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August 22, 2002
India batted with great discipline throughout the first day of the third npower Test at Headingley, accepting the challenge presented to them by their captain, Sourav Ganguly. It was a brave decision to bat first on an overcast morning and on a pitch with a tinge of green to encourage the seam bowlers, but it was only Virender Sehwag who succumbed in a tense, hard-fought morning session. Rahul Dravid's century and Sanjay Bangar's contribution meant that India were in the guinea seats at stumps.
In such conditions there was the traditional movement for the bowlers, leaving Sehwag and Bangar to perhaps question the wisdom of batting first. They coped well for half an hour before Sehwag got the opportunity to address his captain on the subject in person. He got a ball from Matthew Hoggard that drew him into the drive and he edged to Andrew Flintoff at second slip as it left him.
That was the only punishable indiscretion in the morning, despite the fact that both Hoggard, operating down the hill, and Andrew Caddick probed outside the off-stump with five catchers in an arc from the wicket-keeper. Hoggard bowled a long, controlled spell of ten overs that cost a mere 20 runs despite the attacking fields. Caddick and Alex Tudor maintained the pressure and it says much for the resolve of the batsmen that they were not beaten more often.
Their efforts were all the more valuable in that the ball was not always behaving as expected. After digging out a couple from Tudor that kept low, Dravid was forced to take evasive action as a vicious ball climbed past his gloves and over the wicket-keeper for four byes. That was one of only four occasions when the ball reached the boundary on a morning that would have been anathema to those wanting quick thrills but was fascinating for anyone with an appreciation of proper Test cricket.
A similar rate of progress was maintained after lunch as the England bowlers toiled and the Indian batsmen picked up the odd run, played and missed or simply left alone. Every over was a test of patience and, even when the sun came out, the ball still swung and the batsmen were still happy to concentrate on survival.
It could be said that the bowlers became intoxicated with the sight of the ball snaking towards the slips instead of risking a faster scoring rate and making the batsmen play more. The batsmen, however, were not to be drawn and were just as watchful against the left-arm spin of Ashley Giles as they had been against the quicker bowlers.
One of the few risks taken was as Bangar went to his fifty with a single into the covers off Tudor. Had Michael Vaughan hit, Bangar would have been some way short. As it was, he reached his personal milestone from 166 balls. Dravid was marginally quicker, taking 153 balls as India added 74 runs in the 32 overs of the afternoon session.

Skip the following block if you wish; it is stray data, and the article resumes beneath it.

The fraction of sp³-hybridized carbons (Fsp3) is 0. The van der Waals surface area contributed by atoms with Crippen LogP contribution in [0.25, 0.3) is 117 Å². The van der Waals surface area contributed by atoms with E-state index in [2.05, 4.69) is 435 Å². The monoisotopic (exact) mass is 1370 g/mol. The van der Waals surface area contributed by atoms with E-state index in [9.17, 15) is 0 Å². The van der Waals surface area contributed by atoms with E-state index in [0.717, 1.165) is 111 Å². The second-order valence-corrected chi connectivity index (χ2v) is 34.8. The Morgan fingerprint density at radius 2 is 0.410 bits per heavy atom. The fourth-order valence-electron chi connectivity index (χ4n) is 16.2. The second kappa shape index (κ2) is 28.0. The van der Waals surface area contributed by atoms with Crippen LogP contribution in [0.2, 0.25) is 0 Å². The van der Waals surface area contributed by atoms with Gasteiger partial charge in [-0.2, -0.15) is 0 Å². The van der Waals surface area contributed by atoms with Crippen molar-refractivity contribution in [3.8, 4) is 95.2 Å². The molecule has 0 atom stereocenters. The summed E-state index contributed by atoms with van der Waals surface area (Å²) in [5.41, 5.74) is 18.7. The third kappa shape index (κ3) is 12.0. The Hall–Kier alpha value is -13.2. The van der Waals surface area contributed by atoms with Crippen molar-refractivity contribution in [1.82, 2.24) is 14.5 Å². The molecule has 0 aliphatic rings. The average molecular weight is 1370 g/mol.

After tea there was a suggestion that runs were a little easier to come by. The rate could certainly not be described as frenetic but it became respectable in the circumstances. England did not make things easier for themselves when Flintoff put down Bangar at slip off Tudor when the batsman had 53. Next ball, Dravid drove straight down the ground for four to emphasise the importance of the error.
England had to wait another nine overs before they saw the back of Bangar. Flintoff was bowling round the wicket from the Kirkstall Lane end when he induced the batsman to get a glove on an intended glance off a lifting ball to be well caught by Alec Stewart for 68 when he had batted for three minutes short of five hours. A splendid study in concentration.
Sachin Tendulkar came in to face a torrid time from Flintoff who was working up a fair head of steam despite the restrictions of his hernia. At the other end he faced Giles bowling over the wicket as the England captain tried to tighten the screw.
The new ball was taken, but it could not deny Dravid his hundred. He had just gone past the five-hour mark when he clipped Hoggard off his legs for his 14th boundary to bring up his 12th Test century and to confirm what a valuable member of the side he has become. These were not the conditions for flamboyant stroke play; they demanded application and the 29 year-old from Karnataka was perfectly suited to the role he played.
It was not the most exciting day's Test cricket the ground has witnessed, but it held the attention and India will sleep the sounder of the two sides. They are in a commanding position, while the England bowlers will content themselves with the fact that none of them bowled badly, but there will no doubt be a sneaking feeling that none of them were quite at the top of their game. They will need to be on the second day if India are not to get out of sight.
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